Agencies

[Federal Register Volume 76, Number 221 (Wednesday, November 16, 2011)]
[Rules and Regulations]
[Pages 70883-70885]
From the Federal Register Online via the Government Printing Office [www.gpo.gov]
[FR Doc No: 2011-29579]


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DEPARTMENT OF VETERANS AFFAIRS

38 CFR Part 3

RIN 2900-AN64


Clothing Allowance

AGENCY: Department of Veterans Affairs.

ACTION: Final rule.

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SUMMARY: The Department of Veterans Affairs (VA) amends its regulations 
regarding clothing allowances. The amendment provides for an annual 
clothing allowance for each qualifying prosthetic or orthopedic 
appliance worn or used by a veteran for a service-connected disability 
or disabilities that wears out or tears a single article of the 
veteran's clothing and for each physician-prescribed medication used by 
a veteran for a skin condition that is due to a service-connected 
disability that affects a single outergarment. The amendment also 
provides two annual clothing allowances if a veteran wears or uses more 
than one qualifying prosthetic or orthopedic appliance, physician-
prescribed medication for more than one skin condition, or an appliance 
and a medication for a service-connected disability or disabilities and 
the appliance(s) or medication(s) together cause a single article of 
clothing to wear out faster than if affected by a single appliance or 
medication. This amendment also makes certain technical changes to the 
rule.

DATES: Effective Date: This final rule is effective December 16, 2011.
    Applicability Date: This final rule applies to claims received by 
or pending before VA on or after December 16, 2011.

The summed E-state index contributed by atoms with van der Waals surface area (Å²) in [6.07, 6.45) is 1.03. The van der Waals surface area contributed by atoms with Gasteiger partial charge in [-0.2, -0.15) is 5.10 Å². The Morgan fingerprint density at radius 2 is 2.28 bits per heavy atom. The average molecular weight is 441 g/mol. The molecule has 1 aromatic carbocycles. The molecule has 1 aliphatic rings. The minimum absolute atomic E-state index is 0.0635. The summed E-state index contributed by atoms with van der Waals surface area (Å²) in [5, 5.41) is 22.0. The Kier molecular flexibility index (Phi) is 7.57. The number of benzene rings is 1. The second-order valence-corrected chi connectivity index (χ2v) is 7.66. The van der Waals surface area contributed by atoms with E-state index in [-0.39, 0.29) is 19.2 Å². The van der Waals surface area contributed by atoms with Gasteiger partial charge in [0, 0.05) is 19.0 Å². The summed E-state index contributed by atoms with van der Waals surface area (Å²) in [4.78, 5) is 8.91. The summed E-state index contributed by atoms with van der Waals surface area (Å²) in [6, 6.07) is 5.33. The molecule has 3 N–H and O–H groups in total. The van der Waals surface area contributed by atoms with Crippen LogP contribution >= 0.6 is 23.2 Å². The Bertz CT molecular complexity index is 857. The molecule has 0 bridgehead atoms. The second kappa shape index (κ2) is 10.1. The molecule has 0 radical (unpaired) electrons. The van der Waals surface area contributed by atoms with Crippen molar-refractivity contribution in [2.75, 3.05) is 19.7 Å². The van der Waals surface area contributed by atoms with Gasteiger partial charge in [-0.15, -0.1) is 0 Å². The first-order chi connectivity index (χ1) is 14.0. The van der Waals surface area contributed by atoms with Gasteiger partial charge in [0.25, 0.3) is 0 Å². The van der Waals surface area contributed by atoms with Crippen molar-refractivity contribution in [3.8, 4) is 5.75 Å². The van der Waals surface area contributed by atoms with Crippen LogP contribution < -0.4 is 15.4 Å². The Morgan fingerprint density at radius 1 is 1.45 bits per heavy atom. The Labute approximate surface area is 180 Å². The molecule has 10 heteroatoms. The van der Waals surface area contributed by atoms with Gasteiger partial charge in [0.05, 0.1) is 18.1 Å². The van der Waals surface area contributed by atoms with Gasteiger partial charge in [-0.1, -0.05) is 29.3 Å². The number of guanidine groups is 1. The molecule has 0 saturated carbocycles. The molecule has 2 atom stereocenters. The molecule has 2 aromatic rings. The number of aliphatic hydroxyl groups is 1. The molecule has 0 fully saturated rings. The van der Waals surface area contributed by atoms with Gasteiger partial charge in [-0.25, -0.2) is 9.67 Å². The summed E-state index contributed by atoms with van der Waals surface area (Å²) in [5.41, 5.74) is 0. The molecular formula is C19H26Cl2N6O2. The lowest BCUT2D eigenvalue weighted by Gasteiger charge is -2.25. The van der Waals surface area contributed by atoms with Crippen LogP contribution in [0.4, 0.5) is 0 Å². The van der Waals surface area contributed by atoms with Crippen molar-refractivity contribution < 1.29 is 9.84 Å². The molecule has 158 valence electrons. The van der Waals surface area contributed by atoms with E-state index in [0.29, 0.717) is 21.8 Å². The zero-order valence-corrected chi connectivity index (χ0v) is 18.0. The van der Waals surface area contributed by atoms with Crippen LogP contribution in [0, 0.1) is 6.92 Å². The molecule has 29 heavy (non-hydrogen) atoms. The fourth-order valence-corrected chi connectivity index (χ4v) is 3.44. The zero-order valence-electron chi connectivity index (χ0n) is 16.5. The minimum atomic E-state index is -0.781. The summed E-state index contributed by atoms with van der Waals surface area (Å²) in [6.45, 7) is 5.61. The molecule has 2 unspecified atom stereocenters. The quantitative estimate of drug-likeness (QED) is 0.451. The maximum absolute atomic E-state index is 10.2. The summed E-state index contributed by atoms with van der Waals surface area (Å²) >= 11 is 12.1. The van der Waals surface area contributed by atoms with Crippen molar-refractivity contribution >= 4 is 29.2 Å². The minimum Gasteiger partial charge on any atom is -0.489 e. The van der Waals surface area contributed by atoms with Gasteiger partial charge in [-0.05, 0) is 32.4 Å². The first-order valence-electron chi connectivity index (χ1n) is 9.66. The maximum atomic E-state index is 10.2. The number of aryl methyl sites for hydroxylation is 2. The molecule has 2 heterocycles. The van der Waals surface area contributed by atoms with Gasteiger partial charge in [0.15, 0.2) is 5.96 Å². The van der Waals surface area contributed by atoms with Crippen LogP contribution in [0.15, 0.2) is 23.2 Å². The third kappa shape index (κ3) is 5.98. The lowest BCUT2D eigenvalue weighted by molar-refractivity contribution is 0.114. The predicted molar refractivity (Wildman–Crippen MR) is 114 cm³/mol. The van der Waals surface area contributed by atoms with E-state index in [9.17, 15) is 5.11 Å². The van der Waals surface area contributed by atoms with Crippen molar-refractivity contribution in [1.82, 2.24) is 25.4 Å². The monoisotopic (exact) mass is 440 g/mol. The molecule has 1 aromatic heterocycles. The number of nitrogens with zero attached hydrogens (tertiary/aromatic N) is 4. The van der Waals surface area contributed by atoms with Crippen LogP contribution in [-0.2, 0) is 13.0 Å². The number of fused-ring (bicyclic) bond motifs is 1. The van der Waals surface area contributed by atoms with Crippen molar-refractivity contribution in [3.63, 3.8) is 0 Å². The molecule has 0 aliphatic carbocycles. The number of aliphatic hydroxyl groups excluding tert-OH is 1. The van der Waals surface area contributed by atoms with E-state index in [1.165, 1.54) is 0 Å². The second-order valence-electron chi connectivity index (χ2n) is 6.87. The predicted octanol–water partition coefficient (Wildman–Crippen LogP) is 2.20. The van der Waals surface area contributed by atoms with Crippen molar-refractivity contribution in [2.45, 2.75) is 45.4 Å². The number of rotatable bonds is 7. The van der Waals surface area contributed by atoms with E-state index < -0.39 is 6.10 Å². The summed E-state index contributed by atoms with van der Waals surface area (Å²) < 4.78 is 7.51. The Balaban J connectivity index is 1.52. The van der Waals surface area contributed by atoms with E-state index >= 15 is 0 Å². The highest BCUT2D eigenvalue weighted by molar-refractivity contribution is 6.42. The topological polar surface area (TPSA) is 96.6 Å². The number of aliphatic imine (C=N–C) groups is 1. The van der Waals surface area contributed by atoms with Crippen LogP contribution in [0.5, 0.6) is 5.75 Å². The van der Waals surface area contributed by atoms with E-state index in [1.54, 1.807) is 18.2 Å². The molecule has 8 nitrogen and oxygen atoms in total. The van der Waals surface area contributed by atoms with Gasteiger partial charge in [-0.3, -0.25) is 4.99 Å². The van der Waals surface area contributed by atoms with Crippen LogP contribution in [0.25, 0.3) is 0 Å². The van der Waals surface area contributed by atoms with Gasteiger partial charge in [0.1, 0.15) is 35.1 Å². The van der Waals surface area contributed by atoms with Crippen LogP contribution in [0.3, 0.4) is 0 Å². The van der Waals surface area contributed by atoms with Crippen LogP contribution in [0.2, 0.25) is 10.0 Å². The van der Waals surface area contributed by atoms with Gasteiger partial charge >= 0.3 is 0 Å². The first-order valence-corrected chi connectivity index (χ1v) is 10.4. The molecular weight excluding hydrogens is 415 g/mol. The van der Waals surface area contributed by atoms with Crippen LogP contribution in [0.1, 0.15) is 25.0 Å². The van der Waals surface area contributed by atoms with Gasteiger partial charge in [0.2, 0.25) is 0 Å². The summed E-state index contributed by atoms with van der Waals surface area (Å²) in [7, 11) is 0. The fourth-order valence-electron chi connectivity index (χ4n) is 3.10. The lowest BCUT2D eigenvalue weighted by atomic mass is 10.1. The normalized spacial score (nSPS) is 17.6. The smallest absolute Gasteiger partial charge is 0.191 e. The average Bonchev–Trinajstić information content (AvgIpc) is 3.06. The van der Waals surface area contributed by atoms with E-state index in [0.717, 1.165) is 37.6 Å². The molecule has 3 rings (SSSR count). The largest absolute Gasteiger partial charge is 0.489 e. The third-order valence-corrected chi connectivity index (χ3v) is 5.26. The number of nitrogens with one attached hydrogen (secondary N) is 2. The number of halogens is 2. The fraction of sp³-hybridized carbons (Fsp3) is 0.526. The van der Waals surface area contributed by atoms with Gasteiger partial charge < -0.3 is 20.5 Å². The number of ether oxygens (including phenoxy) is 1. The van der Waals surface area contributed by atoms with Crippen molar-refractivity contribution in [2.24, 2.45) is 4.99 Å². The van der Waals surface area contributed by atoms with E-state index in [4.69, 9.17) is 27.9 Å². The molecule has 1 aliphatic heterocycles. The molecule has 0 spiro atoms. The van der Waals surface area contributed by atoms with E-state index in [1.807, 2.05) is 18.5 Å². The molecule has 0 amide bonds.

FOR FURTHER INFORMATION CONTACT: Tom Kniffen, Chief, Regulations Staff 
(211D), Compensation Service, Veterans Benefits Administration, 
Department of Veterans Affairs, 810 Vermont Avenue NW., Washington, DC 
20420, (202) 461-9725. This is not a toll-free number.

SUPPLEMENTARY INFORMATION: In a document published in the Federal 
Register on February 2, 2011 (76 FR 5733-5734), VA proposed to amend 
its regulations regarding clothing allowances in order to implement the 
holding of the U.S. Court of Appeals for the Federal Circuit (Federal 
Circuit) in Sursely v. Peake, 551 F.3d 1351, 1356 (Fed. Cir. 2009). In 
this final rule, VA will implement Sursely by amending 38 CFR 
3.810(a)(2) to provide that a veteran is entitled to a clothing 
allowance for each qualifying prosthetic or orthopedic appliance worn 
or used by a veteran because of a service-connected disability which 
tends to wear or tear clothing or medication prescribed by a physician 
and used by a veteran for a skin condition caused by a service-
connected disability which irreparably damages an outergarment if each 
appliance or medication affects a single article of clothing or 
outergarment.
    VA also provides in Sec.  3.810(a)(3) that a veteran is entitled to 
two annual clothing allowances if: (1) A veteran uses more than one 
qualifying prosthetic or orthopedic appliance, medication for more than 
one skin condition, or an appliance and a medication; and (2) the 
appliance(s) or medication(s) each satisfy the requirements of Sec.  
3.810(a)(1) and together tend to tear or wear a single article of